distiller grains

pozarnsk

In the Brooder
11 Years
Jun 26, 2008
99
0
39
Turtle Lake, ND
Anyone feeding dried distillers grain to their chickens? Curious as to how they take to it, and how much you can feed......
 

AnthonyT

In the Brooder
11 Years
Jun 26, 2008
81
3
31
Franklin, KY
I have started using DDG as it is cheaper than corn here and has more protein in it, but you still need a good protein supplement like soybean meal or fish meal with it. I have used up to 15% of the ration as DDG with no problems. The birds don't seem to care and eat it fine. Be sure when buying DDG that it has not been burnt in the drying process. They should be a nice light brown color, a little darker than a manilla envelope. If they get darker than say, cardboard, they have been over heated and burnt. DDG should also have a pleasant sweet smell to them. Hope this helps.
 

pozarnsk

In the Brooder
11 Years
Jun 26, 2008
99
0
39
Turtle Lake, ND
DDG is a by product of ethanol production, typically very cheap, around $80 a ton, so the more you can use the better.

I was thinking about supplementing my feed with DDG, and also with elevator screenings. The fewere bags of feed one has to buy at $12-15/50lb the better my bottom line will look.
 

SandraMort

Songster
11 Years
Jul 7, 2008
1,115
2
171
ny
So DDG plus protein (grubs & scrap fish/meat) = good diet? Or do you still need other grains?

And where do you find it?
 

AnthonyT

In the Brooder
11 Years
Jun 26, 2008
81
3
31
Franklin, KY
DDG can be bought at just about any feed mill. You won't find it at a feed store. It is but one component in a complete mixed ration. Feeding just DDG and a few scraps of fish, meat and bugs will not work. The birds will not eat DDG straight up (at least not much of it), it has to be mixed to be eaten well. Like I said, 15% maximum in the ration, even Tyson will not go higher than this and they always use a lowest cost ration formula. Everyone always looks at the protein number, but the quality of the protein is also very important. DDG is 25% or so protein, but it is only so-so quality, deficient in lysine and a couple other amino acids. When you feed protein you are really feeding amino acids. If they are not present in the correct ratios it doens't matter how high the protein content is, the birds will not be at full potential and can even die. That's why feed has things like soybean meal, fish meal, etc. in them - to balance out the amino acids and increase the protein. Of course, if any of the ingrediants have been handled poorly in production it can also degrade the nutrients. You have to shop carefully for feed ingrediants.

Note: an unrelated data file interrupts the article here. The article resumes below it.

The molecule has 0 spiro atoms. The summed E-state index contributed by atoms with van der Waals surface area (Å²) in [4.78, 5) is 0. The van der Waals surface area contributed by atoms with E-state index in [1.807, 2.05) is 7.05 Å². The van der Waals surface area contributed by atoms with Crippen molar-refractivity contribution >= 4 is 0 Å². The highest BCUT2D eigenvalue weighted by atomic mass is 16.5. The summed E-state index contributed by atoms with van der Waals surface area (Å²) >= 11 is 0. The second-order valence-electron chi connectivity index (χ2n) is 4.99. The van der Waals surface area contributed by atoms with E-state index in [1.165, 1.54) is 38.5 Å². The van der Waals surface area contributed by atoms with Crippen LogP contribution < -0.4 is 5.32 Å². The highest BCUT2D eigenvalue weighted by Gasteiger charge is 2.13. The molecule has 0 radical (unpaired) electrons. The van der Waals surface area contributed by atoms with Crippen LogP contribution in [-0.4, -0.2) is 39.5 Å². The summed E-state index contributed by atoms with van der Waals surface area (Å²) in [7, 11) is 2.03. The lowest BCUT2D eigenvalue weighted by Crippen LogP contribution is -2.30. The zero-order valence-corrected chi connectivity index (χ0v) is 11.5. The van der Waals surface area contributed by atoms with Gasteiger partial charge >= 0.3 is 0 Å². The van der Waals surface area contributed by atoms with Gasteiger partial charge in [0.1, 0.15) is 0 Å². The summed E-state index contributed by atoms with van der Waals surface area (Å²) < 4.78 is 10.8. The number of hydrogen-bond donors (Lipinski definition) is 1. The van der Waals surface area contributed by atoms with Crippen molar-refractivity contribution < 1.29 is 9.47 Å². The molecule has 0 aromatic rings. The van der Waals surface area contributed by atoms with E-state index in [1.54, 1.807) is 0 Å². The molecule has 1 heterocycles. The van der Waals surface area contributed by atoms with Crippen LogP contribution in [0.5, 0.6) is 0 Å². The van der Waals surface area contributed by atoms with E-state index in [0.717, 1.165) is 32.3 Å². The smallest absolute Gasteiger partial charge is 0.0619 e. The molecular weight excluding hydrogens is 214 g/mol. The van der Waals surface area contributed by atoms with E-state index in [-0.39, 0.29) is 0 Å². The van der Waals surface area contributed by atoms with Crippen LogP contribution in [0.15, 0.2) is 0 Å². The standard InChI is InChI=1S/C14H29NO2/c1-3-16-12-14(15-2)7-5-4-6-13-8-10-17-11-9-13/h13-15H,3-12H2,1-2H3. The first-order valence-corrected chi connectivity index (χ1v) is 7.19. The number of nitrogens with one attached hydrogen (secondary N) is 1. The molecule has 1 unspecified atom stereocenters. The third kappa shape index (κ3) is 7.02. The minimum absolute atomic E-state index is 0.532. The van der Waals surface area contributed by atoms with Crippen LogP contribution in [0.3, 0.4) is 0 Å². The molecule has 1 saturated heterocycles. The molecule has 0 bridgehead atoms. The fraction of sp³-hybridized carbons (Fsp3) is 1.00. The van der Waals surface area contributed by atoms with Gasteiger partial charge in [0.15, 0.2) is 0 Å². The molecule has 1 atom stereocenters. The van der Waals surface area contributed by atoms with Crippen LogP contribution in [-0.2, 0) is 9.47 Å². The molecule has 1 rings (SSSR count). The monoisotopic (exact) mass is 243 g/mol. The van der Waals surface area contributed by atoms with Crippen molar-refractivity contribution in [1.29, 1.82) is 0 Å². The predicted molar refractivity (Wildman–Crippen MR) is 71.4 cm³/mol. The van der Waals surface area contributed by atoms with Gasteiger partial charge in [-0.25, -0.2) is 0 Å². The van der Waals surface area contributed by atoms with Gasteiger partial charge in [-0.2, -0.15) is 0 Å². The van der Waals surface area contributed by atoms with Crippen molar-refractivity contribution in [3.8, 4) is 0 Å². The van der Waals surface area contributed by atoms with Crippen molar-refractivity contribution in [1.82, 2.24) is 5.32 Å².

hensonly

Songster
11 Years
May 15, 2008
438
3
131
upstate NY
What about feeding it fresh? My DH brews his own beer, can we give them the mushy stuff that's left? It's not fermented at that point, so the chirps won't get drunk! Would there be any harm in giving it to them before it's dried? and what's the best way to dry it myself?
 

Chicabee19

Songster
11 Years
Aug 8, 2008
2,585
12
189
n/a
This is a good thread...

there is a big brewery near us - a friend of ours works there. I am going to ask him if there are any left-overs available.
 

SandraMort

Songster
11 Years
Jul 7, 2008
1,115
2
171
ny
Fresh from a brewery works fine, but it spoils within a day or two.

Dried from a distillery is better for longer term storage.

Free is best!


(See how much I've learned from you guys?)
 
Last edited:

pimpdaddywrinkles

In the Brooder
11 Years
Sep 11, 2008
41
4
22
Great thread.

A friend of mine gets the grain from a local brewer and puts out a big bin of it and lets the birds have there way with it. he has a lot of birds.

I was wondering if brewers grain / distiller grains are ok for laying hens.
 

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